The rationale behind having a government that is scaled properly to deliver essential services is not just one borne from a budgetary standpoint. When a government functions efficiently and uses its resources to their maximum potential it could be argued that it is on a much better footing when the economy or market forces pose challenges. Ensuring that government has the ability to adapt, maneuver and respond is dependent on how its resources are allocated and the ability to absorb temporary budgetary increases if needed can help weather economic head winds. 

This is not to be confused with across the board cuts and freezes that affect programs and services or by strictly asking departments and agencies to do more with less. What is needed is a repositioning of the role of government within the collective means of citizens9 using the criteria above. An essential component of this course of action would be a comprehensive review of the regulatory environment, using the recommendations set forth by the Canadian Chamber of Commerce in the Regulate Smarter report, Death by 130,000 Cuts: Improving Canada’s Regulatory Competitiveness10. The recommendations laid out in this report mirror the reasoning behind a comprehensive full program review. By modernizing Canada’s regulatory systems and reducing duplication and misalignment within regulations, competitiveness and a well-functioning regulatory regime will ensure a government ready and able to meet the challenges and respond to opportunities that present themselves in a more integrated global economy. This would ensure that protective measures would be balanced with a regime that is navigable and preserves economic growth and competitiveness.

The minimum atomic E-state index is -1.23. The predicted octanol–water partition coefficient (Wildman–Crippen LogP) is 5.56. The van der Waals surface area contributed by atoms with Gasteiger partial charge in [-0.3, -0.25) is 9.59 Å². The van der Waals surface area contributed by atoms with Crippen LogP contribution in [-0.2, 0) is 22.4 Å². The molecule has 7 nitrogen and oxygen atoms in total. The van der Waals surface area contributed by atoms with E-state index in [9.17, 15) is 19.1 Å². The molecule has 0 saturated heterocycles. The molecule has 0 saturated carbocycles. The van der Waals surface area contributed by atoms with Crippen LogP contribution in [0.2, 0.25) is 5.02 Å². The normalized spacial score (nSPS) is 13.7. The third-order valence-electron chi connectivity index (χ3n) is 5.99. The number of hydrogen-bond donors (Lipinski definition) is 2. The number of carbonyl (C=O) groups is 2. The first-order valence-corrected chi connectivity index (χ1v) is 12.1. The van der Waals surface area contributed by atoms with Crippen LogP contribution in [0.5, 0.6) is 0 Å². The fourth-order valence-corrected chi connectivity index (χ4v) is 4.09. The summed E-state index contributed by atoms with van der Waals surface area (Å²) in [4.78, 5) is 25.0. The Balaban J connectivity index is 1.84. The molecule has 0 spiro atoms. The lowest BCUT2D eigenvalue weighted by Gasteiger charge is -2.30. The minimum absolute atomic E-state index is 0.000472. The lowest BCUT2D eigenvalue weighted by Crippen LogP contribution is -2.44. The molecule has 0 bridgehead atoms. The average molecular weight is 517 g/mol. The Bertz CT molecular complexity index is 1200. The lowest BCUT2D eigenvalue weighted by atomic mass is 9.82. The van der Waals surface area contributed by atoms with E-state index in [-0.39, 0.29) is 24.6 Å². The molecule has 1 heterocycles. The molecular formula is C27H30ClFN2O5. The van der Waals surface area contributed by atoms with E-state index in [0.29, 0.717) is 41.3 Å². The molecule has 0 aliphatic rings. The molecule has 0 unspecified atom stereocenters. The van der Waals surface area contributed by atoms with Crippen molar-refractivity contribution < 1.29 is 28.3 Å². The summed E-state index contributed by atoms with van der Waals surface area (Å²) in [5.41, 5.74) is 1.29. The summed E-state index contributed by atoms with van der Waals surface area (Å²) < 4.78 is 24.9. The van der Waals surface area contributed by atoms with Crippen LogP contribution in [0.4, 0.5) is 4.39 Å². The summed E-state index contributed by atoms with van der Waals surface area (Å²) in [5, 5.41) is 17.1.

Another essential step in the road to streamlining government will require serious tax reform. Currently, our tax system is a culmination of a disjointed tax code that has been the product of successive governments making adjustments, additions and cuts based more on election promises rather than a clear vision or strategy. Recommendations set out by Canadian Chamber in its report 50 Years of Cutting and Pasting: Modernizing Canada’s Tax System11 stress the need for a comprehensive reform of our tax system. By using the same mindset set forth with a program review and regulatory reform, a modernized tax system would allow for competitiveness, simplicity, fairness and neutrality and support Canadians in their pursuit of prosperity.